Seven Steps for Sump Pump Care

Like a lot of maintenance around your house, you can do sump pump care when there is no
crisis, when there is a small crisis, or when there’s a major crisis. Home care experts
recommend that sump pump care is best done before the crisis happens.

In many cases, a sump pump might not be used for months at a time and suddenly be called on
for full tilt activity for several days straight. Understandably this can strain the system. Imagine if
you tried that on an old car that had sat in the garage for a couple of years and tried to go on a
long-distance road trip.

Here’s a common scenario: steady rain for several days or a big snowfall that melts steadily. In
addition, the soil around your house does not drain properly and there are small cracks in the
basement walls. In this scenario, water has built up underneath your home and your sump
pump works steadily to keep the water pumped out and the basement dry.

Because you are a smart guy, after the storm passes, you decide to do sump pump
maintenance. While some maintenance can be performed by the homeowner, please call the plumber if the maintenance seems beyond your skill level. A sump pump can save you thousands of dollars.  Why risk getting it wrong?

Clean-up time

The first step in sump pump care is clean up. That means removing debris in the pump pit.

After turning off the power and disconnecting the pump, the homeowner will want to use a wire
brush to clean the inlet screen of the pump. This should probably be done once a quarter, or at
least twice a year.

Second, the homeowner will want to visually inspect the check valve to see that it is working
properly. The check valve is a flap-like device that allows water that the pump has pumped to
flow out of the house, but not back into the house.

Third, the homeowner can return the pump to the pit, reconnect the hose and plug it in. Dump
enough water into the pit and pause to see if the pump starts pumping. If it does, that’s a good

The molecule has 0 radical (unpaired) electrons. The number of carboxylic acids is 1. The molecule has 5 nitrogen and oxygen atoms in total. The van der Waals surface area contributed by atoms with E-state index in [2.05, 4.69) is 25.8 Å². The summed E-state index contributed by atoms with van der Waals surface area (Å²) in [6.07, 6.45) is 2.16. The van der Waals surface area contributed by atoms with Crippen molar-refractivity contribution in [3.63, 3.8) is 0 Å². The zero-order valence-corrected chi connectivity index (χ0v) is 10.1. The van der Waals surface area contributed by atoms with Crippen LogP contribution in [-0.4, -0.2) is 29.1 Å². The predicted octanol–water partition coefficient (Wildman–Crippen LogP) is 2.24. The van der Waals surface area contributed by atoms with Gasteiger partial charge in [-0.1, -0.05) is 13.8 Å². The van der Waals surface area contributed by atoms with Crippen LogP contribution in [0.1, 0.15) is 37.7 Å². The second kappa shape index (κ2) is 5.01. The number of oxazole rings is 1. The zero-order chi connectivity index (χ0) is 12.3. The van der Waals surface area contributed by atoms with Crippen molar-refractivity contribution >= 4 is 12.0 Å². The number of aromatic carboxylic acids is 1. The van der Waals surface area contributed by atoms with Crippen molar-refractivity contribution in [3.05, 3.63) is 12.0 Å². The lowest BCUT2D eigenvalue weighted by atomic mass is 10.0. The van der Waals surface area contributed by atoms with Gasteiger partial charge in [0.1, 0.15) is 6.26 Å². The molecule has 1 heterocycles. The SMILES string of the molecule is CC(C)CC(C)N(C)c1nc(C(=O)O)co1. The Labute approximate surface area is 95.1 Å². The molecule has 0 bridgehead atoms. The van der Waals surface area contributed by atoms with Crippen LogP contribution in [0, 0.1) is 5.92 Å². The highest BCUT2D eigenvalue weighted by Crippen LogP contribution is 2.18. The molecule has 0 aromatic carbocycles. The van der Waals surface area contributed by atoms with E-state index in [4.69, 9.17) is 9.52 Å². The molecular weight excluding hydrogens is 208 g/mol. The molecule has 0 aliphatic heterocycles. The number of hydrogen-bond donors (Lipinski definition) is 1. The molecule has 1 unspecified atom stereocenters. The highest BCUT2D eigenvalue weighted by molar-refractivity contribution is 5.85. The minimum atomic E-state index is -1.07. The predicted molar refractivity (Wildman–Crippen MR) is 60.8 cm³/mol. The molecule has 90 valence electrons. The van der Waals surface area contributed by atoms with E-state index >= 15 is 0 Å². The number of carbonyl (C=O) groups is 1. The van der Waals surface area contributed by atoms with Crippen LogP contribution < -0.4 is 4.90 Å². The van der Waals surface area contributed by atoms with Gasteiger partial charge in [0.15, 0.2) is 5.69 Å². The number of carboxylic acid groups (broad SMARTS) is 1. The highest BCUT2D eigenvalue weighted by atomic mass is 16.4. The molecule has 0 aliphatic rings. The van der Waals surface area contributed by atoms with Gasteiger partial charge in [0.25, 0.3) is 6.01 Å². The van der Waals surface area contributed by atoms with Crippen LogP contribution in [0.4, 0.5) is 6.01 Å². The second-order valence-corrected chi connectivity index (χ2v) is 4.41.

What Happens If The Sump Pump Won't Turn On?

A common sump pump problem is that the pump does not turn on. This usually means it is time to call the plumber. He might look over the pump bearings to see if they need lubrication or replace the check valve if the homeowner reported it as malfunctioning. If the check valve is not working properly, the water being pumped out will flow back, causing the pump to run continuously and eventually burn out.

A fifth step of sump pump care is to keep the pump from running continuously. The pump might
even be starting to smoke. This problem could be that the float switch is malfunctioning. This is
an item that can be replaced more cheaply than buying a new pump. This mechanism floats upward as water fills the sump pit. Once it floats to a certain level, the device turns on the pump
and the pump begins to do its job. Once the water is pumped out, the device will float downward and switch off the pump, keeping it running only when needed.

Sixth, the plumber might check the sump pump switch. This mechanism, like the float switch, is
inexpensive and usually better replaced than purchasing an entire pump.

Dry Well

Seventh, the plumber might suggest that a dry well is installed to handle the regular outflow
from the sump pump. The community where the homeowner lives might have certain restrictions that mandate such a structure or guidelines that prohibit the well. The homeowner will want to check with his HOA for guidelines.

The plumber will most likely suggest the use of a 1.5-inch PVC pipe to handle the water that is
pumped up from the sump pump in the basement. He will suggest a trench approximately 8-
inches deep to the spot where the dry well is to be located. Of course, the pipe will have a
downward slope, so the water will drain naturally toward the dry well.

The hole for the dry well should be slightly more than four feet deep and covered with crushed
stone. Often the plumber will recommend that the hole be lined with landscape fabric which will
allow the water to flow slowly out but dirt be prevented from falling in. The workers then insert
the dry well shaft which is made of plastic perforated with holes to allow the water that is
collected to seep out.

The plumber will drill a hole in the side of the well to allow the PVC pipe carrying water from the
basement to be inserted into the receptacle. Workers then fill the space around the well with
more crushed rock. This rock will allow the water carried into the dry well to slowly percolate into
the soil rather than gush out creating an unsightly mud bog.

The well is covered with a plastic or rubber lid and topped with a spring release pop up that will
allow water to escape when the dry well is full but will snap closed to prevent water from the
lawn or streets from flooding into the dry well.

Sump pump care is an important part of your home maintenance. By taking a few steps when
the seasons change, you can keep your pump running smoothly and your basement dry.